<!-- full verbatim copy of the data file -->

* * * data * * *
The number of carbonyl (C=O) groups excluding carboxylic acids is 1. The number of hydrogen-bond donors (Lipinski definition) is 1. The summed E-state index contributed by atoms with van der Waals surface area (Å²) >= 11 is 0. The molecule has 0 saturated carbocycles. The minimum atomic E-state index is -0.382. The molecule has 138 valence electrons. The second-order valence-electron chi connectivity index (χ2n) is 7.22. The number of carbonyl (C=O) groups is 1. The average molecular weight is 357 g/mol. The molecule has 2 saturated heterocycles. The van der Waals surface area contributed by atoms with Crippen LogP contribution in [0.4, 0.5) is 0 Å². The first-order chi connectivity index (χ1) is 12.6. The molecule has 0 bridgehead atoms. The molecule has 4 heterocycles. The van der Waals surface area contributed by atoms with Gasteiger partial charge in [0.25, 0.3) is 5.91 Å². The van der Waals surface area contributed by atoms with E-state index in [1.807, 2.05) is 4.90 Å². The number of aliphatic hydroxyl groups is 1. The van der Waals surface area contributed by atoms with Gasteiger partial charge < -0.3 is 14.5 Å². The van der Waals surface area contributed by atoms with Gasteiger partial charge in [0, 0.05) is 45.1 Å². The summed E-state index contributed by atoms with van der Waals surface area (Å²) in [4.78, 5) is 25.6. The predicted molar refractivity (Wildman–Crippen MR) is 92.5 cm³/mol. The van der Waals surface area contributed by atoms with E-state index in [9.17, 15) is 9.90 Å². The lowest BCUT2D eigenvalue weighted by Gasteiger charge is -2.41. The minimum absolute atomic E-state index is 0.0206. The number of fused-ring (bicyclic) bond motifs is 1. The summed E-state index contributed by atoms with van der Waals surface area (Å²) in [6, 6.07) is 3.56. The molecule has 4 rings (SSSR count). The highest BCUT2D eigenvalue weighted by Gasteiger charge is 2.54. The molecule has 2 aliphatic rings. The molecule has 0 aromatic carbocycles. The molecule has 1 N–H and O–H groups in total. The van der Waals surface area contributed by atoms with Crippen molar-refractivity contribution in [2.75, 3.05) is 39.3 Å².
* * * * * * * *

The number of carbonyl (C=O) groups excluding carboxylic acids is 1. The number of hydrogen-bond donors (Lipinski definition) is 1. The summed E-state index contributed by atoms with van der Waals surface area (Å²) >= 11 is 0. The molecule has 0 saturated carbocycles. The minimum atomic E-state index is -0.382. The molecule has 138 valence electrons. The second-order valence-electron chi connectivity index (χ2n) is 7.22. The number of carbonyl (C=O) groups is 1. The average molecular weight is 357 g/mol. The molecule has 2 saturated heterocycles. The van der Waals surface area contributed by atoms with Crippen LogP contribution in [0.4, 0.5) is 0 Å². The first-order chi connectivity index (χ1) is 12.6. The molecule has 0 bridgehead atoms. The molecule has 4 heterocycles. The van der Waals surface area contributed by atoms with Gasteiger partial charge in [0.25, 0.3) is 5.91 Å². The van der Waals surface area contributed by atoms with E-state index in [1.807, 2.05) is 4.90 Å². The number of aliphatic hydroxyl groups is 1. The van der Waals surface area contributed by atoms with Gasteiger partial charge < -0.3 is 14.5 Å². The van der Waals surface area contributed by atoms with Gasteiger partial charge in [0, 0.05) is 45.1 Å². The summed E-state index contributed by atoms with van der Waals surface area (Å²) in [4.78, 5) is 25.6. The predicted molar refractivity (Wildman–Crippen MR) is 92.5 cm³/mol. The van der Waals surface area contributed by atoms with E-state index in [9.17, 15) is 9.90 Å². The lowest BCUT2D eigenvalue weighted by Gasteiger charge is -2.41. The minimum absolute atomic E-state index is 0.0206. The number of fused-ring (bicyclic) bond motifs is 1. The summed E-state index contributed by atoms with van der Waals surface area (Å²) in [6, 6.07) is 3.56. The molecule has 4 rings (SSSR count). The highest BCUT2D eigenvalue weighted by Gasteiger charge is 2.54. The molecule has 2 aliphatic rings. The molecule has 0 aromatic carbocycles. The molecule has 1 N–H and O–H groups in total. The van der Waals surface area contributed by atoms with Crippen molar-refractivity contribution in [2.75, 3.05) is 39.3 Å².